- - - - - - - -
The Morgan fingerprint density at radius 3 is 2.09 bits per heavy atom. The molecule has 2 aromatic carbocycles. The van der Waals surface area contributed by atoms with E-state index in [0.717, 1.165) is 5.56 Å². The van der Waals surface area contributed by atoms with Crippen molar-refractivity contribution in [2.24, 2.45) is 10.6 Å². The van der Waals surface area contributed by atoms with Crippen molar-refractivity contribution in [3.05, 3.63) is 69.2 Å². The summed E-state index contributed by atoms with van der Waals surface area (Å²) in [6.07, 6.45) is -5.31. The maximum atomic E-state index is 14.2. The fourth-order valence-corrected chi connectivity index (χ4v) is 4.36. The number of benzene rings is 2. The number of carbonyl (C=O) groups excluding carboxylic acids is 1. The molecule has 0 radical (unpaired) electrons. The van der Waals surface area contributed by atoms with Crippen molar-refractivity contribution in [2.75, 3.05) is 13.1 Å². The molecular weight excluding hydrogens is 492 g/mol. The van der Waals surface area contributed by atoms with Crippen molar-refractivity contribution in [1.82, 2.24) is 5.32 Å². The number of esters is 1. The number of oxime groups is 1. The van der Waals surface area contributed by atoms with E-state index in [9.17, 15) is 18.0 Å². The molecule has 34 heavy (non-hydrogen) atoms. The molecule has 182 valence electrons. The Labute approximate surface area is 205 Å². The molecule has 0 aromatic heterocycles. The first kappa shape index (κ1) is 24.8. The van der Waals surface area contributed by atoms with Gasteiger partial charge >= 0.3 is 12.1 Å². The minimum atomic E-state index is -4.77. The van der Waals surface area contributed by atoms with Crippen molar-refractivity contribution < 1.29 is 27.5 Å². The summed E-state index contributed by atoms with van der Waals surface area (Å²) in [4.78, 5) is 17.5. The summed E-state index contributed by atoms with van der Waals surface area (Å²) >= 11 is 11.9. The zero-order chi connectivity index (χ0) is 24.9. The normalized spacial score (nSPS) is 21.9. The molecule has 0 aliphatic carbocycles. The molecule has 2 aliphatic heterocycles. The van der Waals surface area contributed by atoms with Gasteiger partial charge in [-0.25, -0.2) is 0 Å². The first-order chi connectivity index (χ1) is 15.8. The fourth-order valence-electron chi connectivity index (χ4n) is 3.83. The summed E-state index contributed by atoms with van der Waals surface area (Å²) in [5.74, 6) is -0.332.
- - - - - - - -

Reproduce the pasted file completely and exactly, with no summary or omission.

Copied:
The Morgan fingerprint density at radius 3 is 2.09 bits per heavy atom. The molecule has 2 aromatic carbocycles. The van der Waals surface area contributed by atoms with E-state index in [0.717, 1.165) is 5.56 Å². The van der Waals surface area contributed by atoms with Crippen molar-refractivity contribution in [2.24, 2.45) is 10.6 Å². The van der Waals surface area contributed by atoms with Crippen molar-refractivity contribution in [3.05, 3.63) is 69.2 Å². The summed E-state index contributed by atoms with van der Waals surface area (Å²) in [6.07, 6.45) is -5.31. The maximum atomic E-state index is 14.2. The fourth-order valence-corrected chi connectivity index (χ4v) is 4.36. The number of benzene rings is 2. The number of carbonyl (C=O) groups excluding carboxylic acids is 1. The molecule has 0 radical (unpaired) electrons. The van der Waals surface area contributed by atoms with Crippen molar-refractivity contribution in [2.75, 3.05) is 13.1 Å². The molecular weight excluding hydrogens is 492 g/mol. The van der Waals surface area contributed by atoms with Crippen molar-refractivity contribution in [1.82, 2.24) is 5.32 Å². The number of esters is 1. The number of oxime groups is 1. The van der Waals surface area contributed by atoms with E-state index in [9.17, 15) is 18.0 Å². The molecule has 34 heavy (non-hydrogen) atoms. The molecule has 182 valence electrons. The Labute approximate surface area is 205 Å². The molecule has 0 aromatic heterocycles. The first kappa shape index (κ1) is 24.8. The van der Waals surface area contributed by atoms with Gasteiger partial charge >= 0.3 is 12.1 Å². The minimum atomic E-state index is -4.77. The van der Waals surface area contributed by atoms with Crippen molar-refractivity contribution < 1.29 is 27.5 Å². The summed E-state index contributed by atoms with van der Waals surface area (Å²) in [4.78, 5) is 17.5. The summed E-state index contributed by atoms with van der Waals surface area (Å²) >= 11 is 11.9. The zero-order chi connectivity index (χ0) is 24.9. The normalized spacial score (nSPS) is 21.9. The molecule has 0 aliphatic carbocycles. The molecule has 2 aliphatic heterocycles. The van der Waals surface area contributed by atoms with Gasteiger partial charge in [-0.25, -0.2) is 0 Å². The first-order chi connectivity index (χ1) is 15.8. The fourth-order valence-electron chi connectivity index (χ4n) is 3.83. The summed E-state index contributed by atoms with van der Waals surface area (Å²) in [5.74, 6) is -0.332.